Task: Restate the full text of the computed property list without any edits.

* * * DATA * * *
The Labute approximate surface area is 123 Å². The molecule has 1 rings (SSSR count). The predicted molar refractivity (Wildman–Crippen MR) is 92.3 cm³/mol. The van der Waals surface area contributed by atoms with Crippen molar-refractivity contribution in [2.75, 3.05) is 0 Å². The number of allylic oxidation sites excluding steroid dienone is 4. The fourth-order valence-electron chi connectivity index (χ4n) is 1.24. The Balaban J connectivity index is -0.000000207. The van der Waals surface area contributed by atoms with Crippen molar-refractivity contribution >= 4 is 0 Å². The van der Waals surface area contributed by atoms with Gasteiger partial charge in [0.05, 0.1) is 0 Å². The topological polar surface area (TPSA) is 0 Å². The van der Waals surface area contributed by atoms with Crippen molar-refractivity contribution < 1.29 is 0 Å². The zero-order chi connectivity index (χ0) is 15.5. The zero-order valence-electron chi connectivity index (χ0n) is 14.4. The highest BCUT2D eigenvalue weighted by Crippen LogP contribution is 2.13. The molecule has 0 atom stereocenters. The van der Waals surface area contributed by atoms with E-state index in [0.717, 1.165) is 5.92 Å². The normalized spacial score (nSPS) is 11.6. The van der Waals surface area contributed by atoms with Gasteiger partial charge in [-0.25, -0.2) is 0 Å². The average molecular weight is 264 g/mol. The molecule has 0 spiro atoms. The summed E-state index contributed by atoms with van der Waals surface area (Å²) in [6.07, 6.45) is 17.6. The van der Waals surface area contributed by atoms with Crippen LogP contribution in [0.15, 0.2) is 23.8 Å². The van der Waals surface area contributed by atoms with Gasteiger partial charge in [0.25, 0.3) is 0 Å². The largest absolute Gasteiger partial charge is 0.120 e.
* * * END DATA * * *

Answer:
The Labute approximate surface area is 123 Å². The molecule has 1 rings (SSSR count). The predicted molar refractivity (Wildman–Crippen MR) is 92.3 cm³/mol. The van der Waals surface area contributed by atoms with Crippen molar-refractivity contribution in [2.75, 3.05) is 0 Å². The number of allylic oxidation sites excluding steroid dienone is 4. The fourth-order valence-electron chi connectivity index (χ4n) is 1.24. The Balaban J connectivity index is -0.000000207. The van der Waals surface area contributed by atoms with Crippen molar-refractivity contribution >= 4 is 0 Å². The van der Waals surface area contributed by atoms with Gasteiger partial charge in [0.05, 0.1) is 0 Å². The topological polar surface area (TPSA) is 0 Å². The van der Waals surface area contributed by atoms with Crippen molar-refractivity contribution < 1.29 is 0 Å². The zero-order chi connectivity index (χ0) is 15.5. The zero-order valence-electron chi connectivity index (χ0n) is 14.4. The highest BCUT2D eigenvalue weighted by Crippen LogP contribution is 2.13. The molecule has 0 atom stereocenters. The van der Waals surface area contributed by atoms with E-state index in [0.717, 1.165) is 5.92 Å². The normalized spacial score (nSPS) is 11.6. The van der Waals surface area contributed by atoms with Gasteiger partial charge in [-0.25, -0.2) is 0 Å². The average molecular weight is 264 g/mol. The molecule has 0 spiro atoms. The summed E-state index contributed by atoms with van der Waals surface area (Å²) in [6.07, 6.45) is 17.6. The van der Waals surface area contributed by atoms with Crippen LogP contribution in [0.15, 0.2) is 23.8 Å². The van der Waals surface area contributed by atoms with Gasteiger partial charge in [0.25, 0.3) is 0 Å². The largest absolute Gasteiger partial charge is 0.120 e.